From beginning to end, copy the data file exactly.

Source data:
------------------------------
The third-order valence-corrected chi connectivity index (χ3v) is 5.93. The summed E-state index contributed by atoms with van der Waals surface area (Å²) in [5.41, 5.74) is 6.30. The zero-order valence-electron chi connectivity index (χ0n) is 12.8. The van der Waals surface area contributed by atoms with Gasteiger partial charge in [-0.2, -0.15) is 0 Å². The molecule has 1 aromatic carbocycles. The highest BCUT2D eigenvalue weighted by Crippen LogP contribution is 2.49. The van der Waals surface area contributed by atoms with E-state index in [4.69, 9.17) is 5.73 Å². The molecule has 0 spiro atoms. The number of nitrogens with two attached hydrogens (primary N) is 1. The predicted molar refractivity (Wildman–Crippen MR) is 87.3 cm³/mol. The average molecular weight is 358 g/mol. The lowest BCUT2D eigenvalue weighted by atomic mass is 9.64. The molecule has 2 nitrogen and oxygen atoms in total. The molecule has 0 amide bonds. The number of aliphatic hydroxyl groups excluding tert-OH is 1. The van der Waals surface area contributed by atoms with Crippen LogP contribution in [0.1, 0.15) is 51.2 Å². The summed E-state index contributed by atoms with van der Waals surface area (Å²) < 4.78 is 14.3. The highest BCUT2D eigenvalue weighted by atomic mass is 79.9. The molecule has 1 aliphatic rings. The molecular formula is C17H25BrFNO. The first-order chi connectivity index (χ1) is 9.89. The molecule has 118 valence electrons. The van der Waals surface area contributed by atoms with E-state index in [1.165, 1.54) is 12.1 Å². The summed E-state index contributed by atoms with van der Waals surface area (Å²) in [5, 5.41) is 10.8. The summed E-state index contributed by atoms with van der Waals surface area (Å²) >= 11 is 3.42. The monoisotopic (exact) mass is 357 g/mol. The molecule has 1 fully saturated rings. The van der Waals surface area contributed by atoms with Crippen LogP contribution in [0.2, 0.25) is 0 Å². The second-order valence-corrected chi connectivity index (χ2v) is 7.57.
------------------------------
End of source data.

The third-order valence-corrected chi connectivity index (χ3v) is 5.93. The summed E-state index contributed by atoms with van der Waals surface area (Å²) in [5.41, 5.74) is 6.30. The zero-order valence-electron chi connectivity index (χ0n) is 12.8. The van der Waals surface area contributed by atoms with Gasteiger partial charge in [-0.2, -0.15) is 0 Å². The molecule has 1 aromatic carbocycles. The highest BCUT2D eigenvalue weighted by Crippen LogP contribution is 2.49. The van der Waals surface area contributed by atoms with E-state index in [4.69, 9.17) is 5.73 Å². The molecule has 0 spiro atoms. The number of nitrogens with two attached hydrogens (primary N) is 1. The predicted molar refractivity (Wildman–Crippen MR) is 87.3 cm³/mol. The average molecular weight is 358 g/mol. The lowest BCUT2D eigenvalue weighted by atomic mass is 9.64. The molecule has 2 nitrogen and oxygen atoms in total. The molecule has 0 amide bonds. The number of aliphatic hydroxyl groups excluding tert-OH is 1. The van der Waals surface area contributed by atoms with Crippen LogP contribution in [0.1, 0.15) is 51.2 Å². The summed E-state index contributed by atoms with van der Waals surface area (Å²) < 4.78 is 14.3. The highest BCUT2D eigenvalue weighted by atomic mass is 79.9. The molecule has 1 aliphatic rings. The molecular formula is C17H25BrFNO. The first-order chi connectivity index (χ1) is 9.89. The molecule has 118 valence electrons. The van der Waals surface area contributed by atoms with E-state index in [1.165, 1.54) is 12.1 Å². The summed E-state index contributed by atoms with van der Waals surface area (Å²) in [5, 5.41) is 10.8. The summed E-state index contributed by atoms with van der Waals surface area (Å²) >= 11 is 3.42. The monoisotopic (exact) mass is 357 g/mol. The molecule has 1 fully saturated rings. The van der Waals surface area contributed by atoms with Crippen LogP contribution in [0.2, 0.25) is 0 Å². The second-order valence-corrected chi connectivity index (χ2v) is 7.57.